Measurements and data collection

We collected the following clinical data from medical records at baseline and at the time of the first invasive haemodynamic evaluation at follow-up: age, sex, WHO functional class, 6 min walk distance (6-MWD), laboratory data, ongoing medications and haemodynamic parameters (mean right atrial pressure (RAP), mean PAWP, mPAP, mixed venous oxygen saturation (SvO2), cardiac index and PVR) measured during right heart catheterisation. Combination therapy was defined as two or more different types of PAH-specific treatment medications administered to the patient. Right heart catheterisation was performed with a 7-Fr balloon wedge pressure catheter (Harmac Medical Products, New York, USA) with the patient in a supine position. PAWP and RAP were measured at the end of expiration. Cardiac output was determined using the indirect Fick method and was corrected for body surface area (cardiac index). Additionally, we divided patients into low-risk, intermediate-risk and high-risk groups using a comprehensive risk stratification system2 3 based on the ESC/ERS guidelines18 to evaluate the prognostic significance of PVR in patients at different levels of risk of PAH. Each variable was graded from 1 to 3 (1=low risk, 2=intermediate risk and 3=high risk) for the risk assessment. The sum of all grades was divided by the number of available variables and was rounded off to the nearest integer to quantify patients’ risk levels and accordingly assign them to the applicable risk group. Survival status was confirmed in July 2020 by reviewing clinical records. The primary outcome was defined as a composite of all-cause death and lung transplantation.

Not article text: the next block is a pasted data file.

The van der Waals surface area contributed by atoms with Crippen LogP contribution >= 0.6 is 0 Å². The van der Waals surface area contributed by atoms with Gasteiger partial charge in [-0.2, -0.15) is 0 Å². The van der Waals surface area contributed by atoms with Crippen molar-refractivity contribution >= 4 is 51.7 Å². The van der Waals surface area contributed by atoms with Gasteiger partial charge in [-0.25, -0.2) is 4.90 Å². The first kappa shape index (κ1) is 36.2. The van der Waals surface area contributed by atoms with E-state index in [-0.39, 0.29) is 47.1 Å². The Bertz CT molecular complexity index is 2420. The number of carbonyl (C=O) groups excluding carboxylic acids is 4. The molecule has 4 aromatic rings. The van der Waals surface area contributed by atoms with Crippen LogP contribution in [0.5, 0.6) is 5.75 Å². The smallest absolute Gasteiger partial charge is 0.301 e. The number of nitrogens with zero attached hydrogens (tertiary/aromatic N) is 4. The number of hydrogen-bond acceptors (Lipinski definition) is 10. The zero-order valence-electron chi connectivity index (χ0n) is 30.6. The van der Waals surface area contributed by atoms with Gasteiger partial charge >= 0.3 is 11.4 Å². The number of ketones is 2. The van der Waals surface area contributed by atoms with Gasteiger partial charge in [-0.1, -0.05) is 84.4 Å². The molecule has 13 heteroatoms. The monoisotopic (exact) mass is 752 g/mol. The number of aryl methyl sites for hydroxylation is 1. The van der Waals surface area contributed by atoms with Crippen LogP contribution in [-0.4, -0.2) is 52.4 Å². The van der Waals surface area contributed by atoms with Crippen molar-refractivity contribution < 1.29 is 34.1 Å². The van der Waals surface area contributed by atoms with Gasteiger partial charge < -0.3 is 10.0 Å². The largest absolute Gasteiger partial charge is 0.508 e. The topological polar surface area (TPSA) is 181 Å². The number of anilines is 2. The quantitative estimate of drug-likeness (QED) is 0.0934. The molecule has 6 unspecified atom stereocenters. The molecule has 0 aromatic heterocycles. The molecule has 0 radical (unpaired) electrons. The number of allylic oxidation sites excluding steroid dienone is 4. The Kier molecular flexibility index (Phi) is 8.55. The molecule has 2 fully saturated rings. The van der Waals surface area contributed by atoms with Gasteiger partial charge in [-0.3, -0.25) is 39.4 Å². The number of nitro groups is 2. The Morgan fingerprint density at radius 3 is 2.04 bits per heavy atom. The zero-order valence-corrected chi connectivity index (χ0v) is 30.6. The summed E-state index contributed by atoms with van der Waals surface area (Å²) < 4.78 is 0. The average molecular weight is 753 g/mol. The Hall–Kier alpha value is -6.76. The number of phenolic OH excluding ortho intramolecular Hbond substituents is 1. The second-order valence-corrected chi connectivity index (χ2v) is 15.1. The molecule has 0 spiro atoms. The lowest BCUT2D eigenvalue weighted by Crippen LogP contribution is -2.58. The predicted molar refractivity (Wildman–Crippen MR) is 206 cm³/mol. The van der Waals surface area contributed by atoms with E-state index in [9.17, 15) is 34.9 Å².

Statistical analysis